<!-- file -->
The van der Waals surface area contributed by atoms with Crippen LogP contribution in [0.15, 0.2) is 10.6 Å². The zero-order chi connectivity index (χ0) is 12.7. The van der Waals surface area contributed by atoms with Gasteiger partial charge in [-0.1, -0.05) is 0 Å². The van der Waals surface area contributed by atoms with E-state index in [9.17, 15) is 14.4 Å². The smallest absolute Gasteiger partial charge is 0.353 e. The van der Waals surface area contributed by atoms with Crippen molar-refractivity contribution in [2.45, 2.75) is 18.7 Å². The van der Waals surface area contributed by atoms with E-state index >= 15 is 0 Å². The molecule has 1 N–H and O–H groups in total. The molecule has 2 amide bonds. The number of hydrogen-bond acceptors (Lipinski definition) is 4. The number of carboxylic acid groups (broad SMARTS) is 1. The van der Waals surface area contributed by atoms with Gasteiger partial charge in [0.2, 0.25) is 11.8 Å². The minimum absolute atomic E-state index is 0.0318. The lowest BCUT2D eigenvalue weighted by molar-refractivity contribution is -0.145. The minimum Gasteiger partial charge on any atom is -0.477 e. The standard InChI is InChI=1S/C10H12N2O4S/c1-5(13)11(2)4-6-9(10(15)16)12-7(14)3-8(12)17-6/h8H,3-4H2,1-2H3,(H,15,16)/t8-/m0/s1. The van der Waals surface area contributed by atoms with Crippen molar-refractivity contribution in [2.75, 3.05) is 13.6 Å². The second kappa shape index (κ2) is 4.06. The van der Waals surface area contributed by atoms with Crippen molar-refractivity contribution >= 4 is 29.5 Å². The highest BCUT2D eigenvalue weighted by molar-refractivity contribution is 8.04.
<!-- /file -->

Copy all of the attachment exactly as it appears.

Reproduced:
The van der Waals surface area contributed by atoms with Crippen LogP contribution in [0.15, 0.2) is 10.6 Å². The zero-order chi connectivity index (χ0) is 12.7. The van der Waals surface area contributed by atoms with Gasteiger partial charge in [-0.1, -0.05) is 0 Å². The van der Waals surface area contributed by atoms with E-state index in [9.17, 15) is 14.4 Å². The smallest absolute Gasteiger partial charge is 0.353 e. The van der Waals surface area contributed by atoms with Crippen molar-refractivity contribution in [2.45, 2.75) is 18.7 Å². The van der Waals surface area contributed by atoms with E-state index >= 15 is 0 Å². The molecule has 1 N–H and O–H groups in total. The molecule has 2 amide bonds. The number of hydrogen-bond acceptors (Lipinski definition) is 4. The number of carboxylic acid groups (broad SMARTS) is 1. The van der Waals surface area contributed by atoms with Gasteiger partial charge in [0.2, 0.25) is 11.8 Å². The minimum absolute atomic E-state index is 0.0318. The lowest BCUT2D eigenvalue weighted by molar-refractivity contribution is -0.145. The minimum Gasteiger partial charge on any atom is -0.477 e. The standard InChI is InChI=1S/C10H12N2O4S/c1-5(13)11(2)4-6-9(10(15)16)12-7(14)3-8(12)17-6/h8H,3-4H2,1-2H3,(H,15,16)/t8-/m0/s1. The van der Waals surface area contributed by atoms with Crippen molar-refractivity contribution in [2.75, 3.05) is 13.6 Å². The second kappa shape index (κ2) is 4.06. The van der Waals surface area contributed by atoms with Crippen molar-refractivity contribution >= 4 is 29.5 Å². The highest BCUT2D eigenvalue weighted by molar-refractivity contribution is 8.04.